Your personality can determine your risk of cognitive decline
Late-life cognitive performance may be linked to different personality traits according to a study published in Journal of Personality and Social Psychologyby the American Psychological Association.
People with mood or emotional instability are more likely to experience cognitive decline at the end of life, while those with higher organizational skills and self-discipline were less likely to develop age-related cognitive decline.
‘Higher conscientiousness and neuroticism in one’s personality may be associated with mild cognitive impairment.’
Research focuses on the triple role of the so-called Personality Traits of the “Big Five” (dedicated, neurotic, and extroverted) play a role in cognitive functioning later in life.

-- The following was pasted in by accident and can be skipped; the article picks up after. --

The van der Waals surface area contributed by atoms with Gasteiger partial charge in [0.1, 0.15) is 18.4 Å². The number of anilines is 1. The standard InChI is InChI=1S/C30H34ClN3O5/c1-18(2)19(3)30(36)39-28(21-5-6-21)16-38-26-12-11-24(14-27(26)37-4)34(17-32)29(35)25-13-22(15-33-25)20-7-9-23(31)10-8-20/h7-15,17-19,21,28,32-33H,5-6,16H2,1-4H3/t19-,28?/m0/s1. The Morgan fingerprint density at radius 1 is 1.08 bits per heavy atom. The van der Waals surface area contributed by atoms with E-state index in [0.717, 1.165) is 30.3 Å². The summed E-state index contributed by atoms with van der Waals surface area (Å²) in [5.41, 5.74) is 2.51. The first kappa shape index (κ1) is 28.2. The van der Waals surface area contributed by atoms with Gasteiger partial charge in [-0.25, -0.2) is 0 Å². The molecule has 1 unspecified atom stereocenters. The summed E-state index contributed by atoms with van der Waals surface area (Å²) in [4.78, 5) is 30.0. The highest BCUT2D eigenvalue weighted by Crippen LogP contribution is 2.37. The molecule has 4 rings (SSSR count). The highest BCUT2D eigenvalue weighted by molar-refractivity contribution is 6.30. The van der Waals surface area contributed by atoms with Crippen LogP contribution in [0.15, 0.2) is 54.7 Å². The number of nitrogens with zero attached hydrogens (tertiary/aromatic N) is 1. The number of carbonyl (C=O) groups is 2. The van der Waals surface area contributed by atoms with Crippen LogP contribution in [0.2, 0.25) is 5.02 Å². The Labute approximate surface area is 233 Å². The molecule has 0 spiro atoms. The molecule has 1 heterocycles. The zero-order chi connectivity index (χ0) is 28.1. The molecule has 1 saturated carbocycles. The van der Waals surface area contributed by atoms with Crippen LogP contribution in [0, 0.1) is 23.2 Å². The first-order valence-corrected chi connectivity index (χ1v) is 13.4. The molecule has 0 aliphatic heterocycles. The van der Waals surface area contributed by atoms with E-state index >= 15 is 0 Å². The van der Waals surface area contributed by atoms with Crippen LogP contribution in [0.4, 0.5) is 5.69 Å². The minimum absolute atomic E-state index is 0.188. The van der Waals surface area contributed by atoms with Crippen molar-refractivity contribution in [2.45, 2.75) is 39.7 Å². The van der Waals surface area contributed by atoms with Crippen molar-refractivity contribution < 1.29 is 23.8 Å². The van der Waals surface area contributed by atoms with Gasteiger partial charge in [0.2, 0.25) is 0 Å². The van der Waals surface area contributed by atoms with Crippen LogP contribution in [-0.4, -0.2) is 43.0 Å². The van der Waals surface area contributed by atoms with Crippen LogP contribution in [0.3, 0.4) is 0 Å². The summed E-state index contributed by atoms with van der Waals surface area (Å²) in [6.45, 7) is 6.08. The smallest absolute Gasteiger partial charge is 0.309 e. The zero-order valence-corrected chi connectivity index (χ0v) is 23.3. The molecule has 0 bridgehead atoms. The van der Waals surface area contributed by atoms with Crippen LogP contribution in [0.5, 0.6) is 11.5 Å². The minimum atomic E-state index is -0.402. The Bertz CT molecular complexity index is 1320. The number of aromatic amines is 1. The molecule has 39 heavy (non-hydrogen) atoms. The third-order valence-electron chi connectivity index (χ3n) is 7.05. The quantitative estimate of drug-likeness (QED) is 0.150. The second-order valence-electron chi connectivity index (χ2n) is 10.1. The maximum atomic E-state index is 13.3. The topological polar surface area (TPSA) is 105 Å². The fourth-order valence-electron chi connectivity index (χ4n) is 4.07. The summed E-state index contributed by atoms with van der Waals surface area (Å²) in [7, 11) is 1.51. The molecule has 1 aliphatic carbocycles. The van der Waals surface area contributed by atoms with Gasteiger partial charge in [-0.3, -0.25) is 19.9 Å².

Your personality determines your perception
“Characteristics reflect relatively long-term thinking and behavior patterns, which can positively influence participation in healthy and unhealthy behaviors and thought patterns throughout life. Accumulation of lifelong experiences may contribute to a greater susceptibility to specific diseases or disorders, such as mild cognitive impairment, or to individual differences in tolerance to mental changes. period due to age, Tomiko Yoneda, PhD, lead author from the University of Victoria, said.
In addition, research says that There was no association between any personality traits and total lifespan.
However, the authors say that “Future research is needed on more diverse samples to provide a broader understanding of the impact of personality traits on cognitive processes and mortality later in life.”